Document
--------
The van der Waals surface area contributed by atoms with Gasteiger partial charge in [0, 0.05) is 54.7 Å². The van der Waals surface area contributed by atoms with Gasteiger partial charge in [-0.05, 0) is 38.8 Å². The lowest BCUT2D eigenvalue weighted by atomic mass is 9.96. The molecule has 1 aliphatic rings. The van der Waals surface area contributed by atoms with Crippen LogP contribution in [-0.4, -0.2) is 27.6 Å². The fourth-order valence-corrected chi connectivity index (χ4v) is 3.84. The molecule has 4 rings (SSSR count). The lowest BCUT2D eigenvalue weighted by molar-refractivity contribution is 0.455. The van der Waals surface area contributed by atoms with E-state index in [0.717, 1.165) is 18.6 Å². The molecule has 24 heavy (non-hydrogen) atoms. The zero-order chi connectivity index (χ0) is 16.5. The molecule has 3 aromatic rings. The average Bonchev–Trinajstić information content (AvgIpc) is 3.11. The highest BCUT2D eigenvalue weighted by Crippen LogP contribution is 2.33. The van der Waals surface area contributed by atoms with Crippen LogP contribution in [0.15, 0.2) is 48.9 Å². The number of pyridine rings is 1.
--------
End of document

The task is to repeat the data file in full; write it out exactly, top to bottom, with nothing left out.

The van der Waals surface area contributed by atoms with Gasteiger partial charge in [0, 0.05) is 54.7 Å². The van der Waals surface area contributed by atoms with Gasteiger partial charge in [-0.05, 0) is 38.8 Å². The lowest BCUT2D eigenvalue weighted by atomic mass is 9.96. The molecule has 1 aliphatic rings. The van der Waals surface area contributed by atoms with Crippen LogP contribution in [-0.4, -0.2) is 27.6 Å². The fourth-order valence-corrected chi connectivity index (χ4v) is 3.84. The molecule has 4 rings (SSSR count). The lowest BCUT2D eigenvalue weighted by molar-refractivity contribution is 0.455. The van der Waals surface area contributed by atoms with E-state index in [0.717, 1.165) is 18.6 Å². The molecule has 24 heavy (non-hydrogen) atoms. The zero-order chi connectivity index (χ0) is 16.5. The molecule has 3 aromatic rings. The average Bonchev–Trinajstić information content (AvgIpc) is 3.11. The highest BCUT2D eigenvalue weighted by Crippen LogP contribution is 2.33. The van der Waals surface area contributed by atoms with Crippen LogP contribution in [0.15, 0.2) is 48.9 Å². The number of pyridine rings is 1.